National Non-Metro Median Income

LIHTC properties subject to volume cap (i.e., 9 percent properties) in rural areas as defined by the U.S. Department of Agriculture are allowed to use the greater of the national non-metro median income (NNMI) or the income limit otherwise applicable to their development. The NNMI decreased from 2015 to 2016 for the first time since HERA implemented the national non-metro adjustment. 

In addition, an area may lose its rural status (see December 2012 Novogradac Journal of Tax Credits for more information about the change in USDA’s rural definition). There is no clear guidance from the Internal Revenue Service (IRS) that a property is held harmless at the NNMI when the NNMI decreases from one year to the next or an area loses its rural status. Those relying on the national non metro median income to determine the income limit for your development should check with their state agency for their interpretation of how the hold harmless policy applies to rural developments.

Inflation Adjustment

Beginning with the FY 2015 income limit calculations, HUD incorporated a CPI forecast from the CBO to adjust the trailing ACS data to the midpoint of the fiscal year. The CPI forecast replaced the old trend factor, which was based on the annualized change in national median family income over the past five years. HUD indicated that this change was due to the fact that previous income growth was not a reasonable indicator of upcoming income growth. For FY 2016, HUD continues to use the CPI forecast from CBO in the FY 2016 income limits, which will inflate the 2013 ACS data to the midpoint of FY 2016. The CBO projection of CPI, published in January 2016 is used to adjust the 2013 data.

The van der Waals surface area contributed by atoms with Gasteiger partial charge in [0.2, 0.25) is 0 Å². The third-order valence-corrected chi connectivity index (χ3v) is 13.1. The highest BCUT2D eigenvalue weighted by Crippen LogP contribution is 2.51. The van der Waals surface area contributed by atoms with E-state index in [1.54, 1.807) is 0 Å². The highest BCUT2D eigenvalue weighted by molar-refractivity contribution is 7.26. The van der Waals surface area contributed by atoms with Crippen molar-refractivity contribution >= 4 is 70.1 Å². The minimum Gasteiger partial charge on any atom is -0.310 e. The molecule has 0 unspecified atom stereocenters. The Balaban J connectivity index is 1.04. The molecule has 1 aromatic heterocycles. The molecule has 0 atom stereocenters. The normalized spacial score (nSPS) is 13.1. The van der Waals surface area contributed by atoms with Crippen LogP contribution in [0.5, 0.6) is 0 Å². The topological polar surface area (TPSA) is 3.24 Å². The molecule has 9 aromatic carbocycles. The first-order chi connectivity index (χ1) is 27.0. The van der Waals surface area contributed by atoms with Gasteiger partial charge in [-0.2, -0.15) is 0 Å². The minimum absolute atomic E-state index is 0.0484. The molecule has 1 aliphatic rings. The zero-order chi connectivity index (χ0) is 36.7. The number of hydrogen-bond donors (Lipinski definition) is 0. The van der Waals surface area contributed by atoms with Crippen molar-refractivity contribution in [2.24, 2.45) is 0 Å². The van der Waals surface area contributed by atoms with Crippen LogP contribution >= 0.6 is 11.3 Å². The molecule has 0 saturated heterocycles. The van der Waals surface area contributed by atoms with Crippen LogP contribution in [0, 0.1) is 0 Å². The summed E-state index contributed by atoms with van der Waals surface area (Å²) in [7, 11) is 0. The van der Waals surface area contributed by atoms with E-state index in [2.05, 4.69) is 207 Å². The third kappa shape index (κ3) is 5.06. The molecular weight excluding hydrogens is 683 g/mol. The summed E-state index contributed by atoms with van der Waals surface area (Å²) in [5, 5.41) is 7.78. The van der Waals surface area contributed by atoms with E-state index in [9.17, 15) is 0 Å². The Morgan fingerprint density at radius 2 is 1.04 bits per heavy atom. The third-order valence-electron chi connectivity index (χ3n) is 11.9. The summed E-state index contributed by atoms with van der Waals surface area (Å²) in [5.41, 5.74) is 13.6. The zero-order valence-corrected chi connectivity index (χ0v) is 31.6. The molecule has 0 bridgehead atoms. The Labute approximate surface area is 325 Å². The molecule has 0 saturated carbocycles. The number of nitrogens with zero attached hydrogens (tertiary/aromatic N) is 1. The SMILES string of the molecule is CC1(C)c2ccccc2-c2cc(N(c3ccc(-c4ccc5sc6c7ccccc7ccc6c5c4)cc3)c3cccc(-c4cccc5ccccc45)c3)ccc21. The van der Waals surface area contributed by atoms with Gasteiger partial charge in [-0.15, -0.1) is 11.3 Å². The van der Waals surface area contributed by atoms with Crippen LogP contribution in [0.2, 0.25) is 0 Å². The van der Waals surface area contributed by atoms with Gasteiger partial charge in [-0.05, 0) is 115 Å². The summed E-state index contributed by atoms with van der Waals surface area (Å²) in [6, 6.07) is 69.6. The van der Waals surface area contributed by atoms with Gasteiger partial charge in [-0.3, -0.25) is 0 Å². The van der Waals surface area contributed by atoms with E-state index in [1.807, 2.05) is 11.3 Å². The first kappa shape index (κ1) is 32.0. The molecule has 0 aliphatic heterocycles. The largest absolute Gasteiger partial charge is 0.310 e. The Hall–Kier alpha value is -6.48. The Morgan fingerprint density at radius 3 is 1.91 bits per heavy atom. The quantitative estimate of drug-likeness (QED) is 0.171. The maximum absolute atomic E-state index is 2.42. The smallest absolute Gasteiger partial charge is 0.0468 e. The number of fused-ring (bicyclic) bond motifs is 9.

For the FY 2015 income limits, the HUD CPI trending factor was 1.05244. However, the HUD CPI trending factor for 2016 is only 1.02637. Due to the large decrease in the trending factor, areas that were relatively flat in their ACS growth will have a decrease in income limits and areas that had a modest increase in the ACS data will likely show a decrease in AMI from 2015 to 2016. 

Assume a county had the exact same ACS data for 2012 and 2013. The 2015 and 2016 income limits would be as follows:

ACSTrend FactorAMI
50,000 1.0524452,622
50,000 1.0263751,318

This results in a 2.48 percent decrease in a county that had no change in its ACS data. 

Area Definitions